Monthly Archives: October 2019

Colorful, Sometimes Tasty, Ground

Lurid Ground

Lurid, violet flowers have sprouted in the wood chip mulch beneath my row of dwarf pear trees. The flowers are autumn crocuses, the first part of the two-part flowery show that takes place each autumn in that piece of ground.

The second part of that flowery show, soon to follow, will be autumn crocuses. “But,” you exclaim, “autumn crocuses were the first part of the show!” Let me explain.

This first show is from a flower called autumn crocus but which is botanically a Colchicum species. It’s not really a crocus, not even related. Colchicum flowers resemble true crocus flowers, on steroids. The second show will be from true crocuses (that is, Crocus species) that happen to bloom in autumn. The Crocus autumn crocuses are dainty and in colors like our spring crocuses.

What’s really unique about the colchicum flowers, and what makes them so striking, is that, first, they emerge from …

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GOOD LOOKS, GOOD TASTES

Kale’s Delights

I’m lucky enough to have a French window of two big, inward swinging panels out of which I can look over my vegetable garden every morning. Oddly enough, the garden bed that is catching my eyes these mornings for its beauty is the bed of kale plants.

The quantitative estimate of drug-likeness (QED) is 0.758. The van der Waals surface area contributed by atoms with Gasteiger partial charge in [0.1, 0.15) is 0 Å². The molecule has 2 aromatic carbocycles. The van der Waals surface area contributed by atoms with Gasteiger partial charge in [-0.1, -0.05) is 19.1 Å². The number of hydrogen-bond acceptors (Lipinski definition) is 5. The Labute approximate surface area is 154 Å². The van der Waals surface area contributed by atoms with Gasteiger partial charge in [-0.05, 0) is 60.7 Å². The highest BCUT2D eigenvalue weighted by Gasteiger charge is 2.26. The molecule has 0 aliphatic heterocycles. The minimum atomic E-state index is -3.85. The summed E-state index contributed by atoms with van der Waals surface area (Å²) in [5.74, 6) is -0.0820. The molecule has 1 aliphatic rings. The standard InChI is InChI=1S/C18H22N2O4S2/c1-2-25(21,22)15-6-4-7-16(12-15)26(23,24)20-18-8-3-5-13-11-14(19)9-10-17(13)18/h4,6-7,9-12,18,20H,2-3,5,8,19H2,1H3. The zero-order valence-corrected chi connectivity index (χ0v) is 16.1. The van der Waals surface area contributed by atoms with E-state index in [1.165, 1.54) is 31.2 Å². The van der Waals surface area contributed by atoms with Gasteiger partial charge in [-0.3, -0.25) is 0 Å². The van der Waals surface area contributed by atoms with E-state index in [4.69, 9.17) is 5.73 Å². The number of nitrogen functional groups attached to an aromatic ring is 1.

No, it’s not a bed of one of the so-called colorful, ornamental kales, not even a reddish kale such as Russian Red. I mostly grow just plain old Blue Curled Scotch kale, which is no more bluish than any other kale, or any other member of the whole cabbage family for that matter. What catches my eye each morning is the frilliness of the leaves and how neatly they line up along the stalk. It’s pretty.

My vision could be swayed by the fact that kale is such a healthful vegetable, being especially rich in calcium and vitamin A. Or the fact that it’s …

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